On Mon 22 Jun 2020 at 10:58, Gerd Hoffmann <kra...@redhat.com> wrote:
On Sat, Jun 20, 2020 at 10:12:51PM +0300, Mike Banon wrote:
> Well, I suspect for these use cases it'll be *alot* easier to add
emulated harddisk support instead.
It requires coding for SeaBIOS
Same is true for superfloppy support. And testing this is much more
difficult. Physical floppies are pretty much dead these days, and I
doubt qemu can properly emulate all those tricks which superfloppy
formats are using.
That much is true: QEMU only supports logically-addressed disk images
with a uniform sector size (and probably only 512-byte sectors, I have
not checked thoroughly). The floppy controller emulation code looks at
the size of the disk image and tries to match it against a table of
known geometries I linked in my first message; a matched geometry is
then presented to the guest – as in, if the guest assumes that
geometry when accessing the drive, the accesses will be dispatched to
the expected logical sectors of the image. Some of those known
geometries correspond to superformats.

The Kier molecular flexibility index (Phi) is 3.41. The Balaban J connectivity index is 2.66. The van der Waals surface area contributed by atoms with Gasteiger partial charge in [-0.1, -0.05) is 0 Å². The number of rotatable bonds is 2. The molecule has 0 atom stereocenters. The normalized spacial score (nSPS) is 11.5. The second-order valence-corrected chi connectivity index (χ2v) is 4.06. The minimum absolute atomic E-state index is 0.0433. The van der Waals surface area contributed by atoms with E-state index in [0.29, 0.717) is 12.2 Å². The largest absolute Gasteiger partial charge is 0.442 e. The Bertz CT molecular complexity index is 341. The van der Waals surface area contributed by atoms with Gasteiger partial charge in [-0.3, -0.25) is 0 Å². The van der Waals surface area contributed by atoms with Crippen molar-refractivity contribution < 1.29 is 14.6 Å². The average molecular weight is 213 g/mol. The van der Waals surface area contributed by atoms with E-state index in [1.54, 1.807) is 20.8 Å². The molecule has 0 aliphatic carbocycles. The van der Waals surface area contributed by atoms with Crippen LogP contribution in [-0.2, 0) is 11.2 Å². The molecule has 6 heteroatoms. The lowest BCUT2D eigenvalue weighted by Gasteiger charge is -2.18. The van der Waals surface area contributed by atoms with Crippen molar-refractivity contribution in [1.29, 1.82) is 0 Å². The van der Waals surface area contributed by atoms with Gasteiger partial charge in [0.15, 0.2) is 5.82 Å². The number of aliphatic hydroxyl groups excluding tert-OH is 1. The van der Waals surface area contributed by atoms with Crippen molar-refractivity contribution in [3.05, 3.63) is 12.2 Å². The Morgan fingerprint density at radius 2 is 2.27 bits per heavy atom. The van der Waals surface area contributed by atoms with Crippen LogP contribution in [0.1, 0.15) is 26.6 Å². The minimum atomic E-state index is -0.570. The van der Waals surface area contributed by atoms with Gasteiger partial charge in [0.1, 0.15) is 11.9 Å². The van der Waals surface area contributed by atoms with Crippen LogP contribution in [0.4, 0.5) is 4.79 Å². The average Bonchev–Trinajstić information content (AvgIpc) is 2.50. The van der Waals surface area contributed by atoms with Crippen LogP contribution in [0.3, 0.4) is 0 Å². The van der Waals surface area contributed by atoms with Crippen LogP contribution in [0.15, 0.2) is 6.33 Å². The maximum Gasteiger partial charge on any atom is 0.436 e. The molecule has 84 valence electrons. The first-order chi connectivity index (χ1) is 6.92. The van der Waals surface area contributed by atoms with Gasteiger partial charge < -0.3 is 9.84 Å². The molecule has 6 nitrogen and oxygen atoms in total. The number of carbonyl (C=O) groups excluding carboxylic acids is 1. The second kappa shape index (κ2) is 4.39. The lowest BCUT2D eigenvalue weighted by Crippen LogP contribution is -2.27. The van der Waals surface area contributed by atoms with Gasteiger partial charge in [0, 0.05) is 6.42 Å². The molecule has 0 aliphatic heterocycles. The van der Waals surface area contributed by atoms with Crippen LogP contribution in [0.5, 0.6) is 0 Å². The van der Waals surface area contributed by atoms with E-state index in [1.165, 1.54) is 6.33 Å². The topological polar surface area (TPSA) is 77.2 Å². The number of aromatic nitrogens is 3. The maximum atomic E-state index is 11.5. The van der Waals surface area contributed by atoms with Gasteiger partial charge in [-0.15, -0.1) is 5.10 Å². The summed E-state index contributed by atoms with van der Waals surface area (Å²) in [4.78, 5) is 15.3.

Meanwhile in the guest, SeaBIOS does the same thing in reverse: when
the floppy driver is initialised, a fixed geometry is assigned to each
floppy drive, which is later used to validate CHS addresses and
convert them into LBA, before dispatching the access to the floppy
driver which converts LBA back into CHS when communicating with the
hardware. Not only is this back-and-forth rather silly, it causes
problems when the geometry of the actual diskette in the drive does not
match this made-up logical geometry, like when a virtual 23 × 80 × 2
disk image appears in a 1440 KiB drive (which SeaBIOS thinks should
only ever deal with 18 × 80 × 2 disks).
Also: why invest much effort to squeeze a limited amount of additional
capacity out of floppies if you can effectively remove all your
issues by just using hd images instead?
In my case, the effort wasn’t all that big; all I did was patch
SeaBIOS not to convert CHS addresses to LBA and back when accessing
floppy drives. Less than a 100 lines of code were changed. It’s a
pretty dirty hack though, and you probably won’t take it, so I wrote
this report to put the issue on the record so that it can be fixed
properly. I realise supporting superformats on bare hardware would be
much more effort and I’m not demanding it done immediately, but
it’s probably worth having on the record too.
And the reason I want to have large floppy images is that I want to use
hard disk images for something else.
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